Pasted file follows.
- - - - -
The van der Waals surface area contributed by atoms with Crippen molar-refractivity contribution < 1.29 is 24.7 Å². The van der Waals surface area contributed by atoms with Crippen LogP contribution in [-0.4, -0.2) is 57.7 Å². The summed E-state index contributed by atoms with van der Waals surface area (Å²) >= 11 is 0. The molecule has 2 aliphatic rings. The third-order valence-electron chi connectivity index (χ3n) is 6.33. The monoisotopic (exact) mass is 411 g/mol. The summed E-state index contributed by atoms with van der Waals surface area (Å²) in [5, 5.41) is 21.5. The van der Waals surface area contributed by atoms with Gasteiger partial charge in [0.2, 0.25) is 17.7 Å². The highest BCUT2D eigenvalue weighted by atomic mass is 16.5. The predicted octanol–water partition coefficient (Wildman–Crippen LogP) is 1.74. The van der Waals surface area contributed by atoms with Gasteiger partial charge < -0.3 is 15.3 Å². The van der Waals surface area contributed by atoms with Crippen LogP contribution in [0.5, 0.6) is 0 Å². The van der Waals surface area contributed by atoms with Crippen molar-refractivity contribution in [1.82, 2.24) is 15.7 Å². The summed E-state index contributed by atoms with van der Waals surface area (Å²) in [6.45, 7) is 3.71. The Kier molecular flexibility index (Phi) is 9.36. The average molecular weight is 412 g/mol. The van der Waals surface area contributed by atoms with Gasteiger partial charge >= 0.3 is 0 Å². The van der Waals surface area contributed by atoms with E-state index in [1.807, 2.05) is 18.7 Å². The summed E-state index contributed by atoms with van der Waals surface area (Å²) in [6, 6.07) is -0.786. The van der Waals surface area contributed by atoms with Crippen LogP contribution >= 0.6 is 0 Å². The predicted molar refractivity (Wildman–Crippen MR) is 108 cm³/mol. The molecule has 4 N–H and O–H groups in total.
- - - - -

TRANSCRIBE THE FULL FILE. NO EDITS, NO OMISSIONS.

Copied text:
The van der Waals surface area contributed by atoms with Crippen molar-refractivity contribution < 1.29 is 24.7 Å². The van der Waals surface area contributed by atoms with Crippen LogP contribution in [-0.4, -0.2) is 57.7 Å². The summed E-state index contributed by atoms with van der Waals surface area (Å²) >= 11 is 0. The molecule has 2 aliphatic rings. The third-order valence-electron chi connectivity index (χ3n) is 6.33. The monoisotopic (exact) mass is 411 g/mol. The summed E-state index contributed by atoms with van der Waals surface area (Å²) in [5, 5.41) is 21.5. The van der Waals surface area contributed by atoms with Gasteiger partial charge in [0.2, 0.25) is 17.7 Å². The highest BCUT2D eigenvalue weighted by atomic mass is 16.5. The predicted octanol–water partition coefficient (Wildman–Crippen LogP) is 1.74. The van der Waals surface area contributed by atoms with Gasteiger partial charge < -0.3 is 15.3 Å². The van der Waals surface area contributed by atoms with Crippen LogP contribution in [0.5, 0.6) is 0 Å². The van der Waals surface area contributed by atoms with Crippen molar-refractivity contribution in [1.82, 2.24) is 15.7 Å². The summed E-state index contributed by atoms with van der Waals surface area (Å²) in [6.45, 7) is 3.71. The Kier molecular flexibility index (Phi) is 9.36. The average molecular weight is 412 g/mol. The van der Waals surface area contributed by atoms with Gasteiger partial charge >= 0.3 is 0 Å². The van der Waals surface area contributed by atoms with E-state index in [1.807, 2.05) is 18.7 Å². The summed E-state index contributed by atoms with van der Waals surface area (Å²) in [6, 6.07) is -0.786. The van der Waals surface area contributed by atoms with Crippen LogP contribution >= 0.6 is 0 Å². The predicted molar refractivity (Wildman–Crippen MR) is 108 cm³/mol. The molecule has 4 N–H and O–H groups in total.